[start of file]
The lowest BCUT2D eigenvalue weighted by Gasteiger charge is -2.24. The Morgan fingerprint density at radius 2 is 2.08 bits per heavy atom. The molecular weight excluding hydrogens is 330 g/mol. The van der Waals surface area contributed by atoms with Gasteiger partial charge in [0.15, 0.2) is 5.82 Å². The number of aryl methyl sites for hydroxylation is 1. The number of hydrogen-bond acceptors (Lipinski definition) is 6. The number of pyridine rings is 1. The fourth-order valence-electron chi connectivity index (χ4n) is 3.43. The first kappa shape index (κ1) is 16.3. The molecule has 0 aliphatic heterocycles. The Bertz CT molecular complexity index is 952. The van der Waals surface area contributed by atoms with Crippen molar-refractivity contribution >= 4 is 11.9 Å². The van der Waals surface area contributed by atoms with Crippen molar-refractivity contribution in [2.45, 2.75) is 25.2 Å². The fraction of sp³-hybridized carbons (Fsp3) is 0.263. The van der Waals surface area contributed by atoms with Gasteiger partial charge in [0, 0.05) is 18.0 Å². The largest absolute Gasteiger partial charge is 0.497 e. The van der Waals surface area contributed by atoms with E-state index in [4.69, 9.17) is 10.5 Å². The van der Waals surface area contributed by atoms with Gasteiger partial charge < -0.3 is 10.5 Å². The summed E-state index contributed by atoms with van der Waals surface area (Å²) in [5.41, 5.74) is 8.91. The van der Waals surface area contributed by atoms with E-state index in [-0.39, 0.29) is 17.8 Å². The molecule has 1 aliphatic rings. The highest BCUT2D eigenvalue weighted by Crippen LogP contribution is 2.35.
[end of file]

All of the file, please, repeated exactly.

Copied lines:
The lowest BCUT2D eigenvalue weighted by Gasteiger charge is -2.24. The Morgan fingerprint density at radius 2 is 2.08 bits per heavy atom. The molecular weight excluding hydrogens is 330 g/mol. The van der Waals surface area contributed by atoms with Gasteiger partial charge in [0.15, 0.2) is 5.82 Å². The number of aryl methyl sites for hydroxylation is 1. The number of hydrogen-bond acceptors (Lipinski definition) is 6. The number of pyridine rings is 1. The fourth-order valence-electron chi connectivity index (χ4n) is 3.43. The first kappa shape index (κ1) is 16.3. The molecule has 0 aliphatic heterocycles. The Bertz CT molecular complexity index is 952. The van der Waals surface area contributed by atoms with Crippen molar-refractivity contribution >= 4 is 11.9 Å². The van der Waals surface area contributed by atoms with Crippen molar-refractivity contribution in [2.45, 2.75) is 25.2 Å². The fraction of sp³-hybridized carbons (Fsp3) is 0.263. The van der Waals surface area contributed by atoms with Gasteiger partial charge in [0, 0.05) is 18.0 Å². The largest absolute Gasteiger partial charge is 0.497 e. The van der Waals surface area contributed by atoms with E-state index in [4.69, 9.17) is 10.5 Å². The van der Waals surface area contributed by atoms with Gasteiger partial charge < -0.3 is 10.5 Å². The summed E-state index contributed by atoms with van der Waals surface area (Å²) in [5.41, 5.74) is 8.91. The van der Waals surface area contributed by atoms with E-state index in [-0.39, 0.29) is 17.8 Å². The molecule has 1 aliphatic rings. The highest BCUT2D eigenvalue weighted by Crippen LogP contribution is 2.35.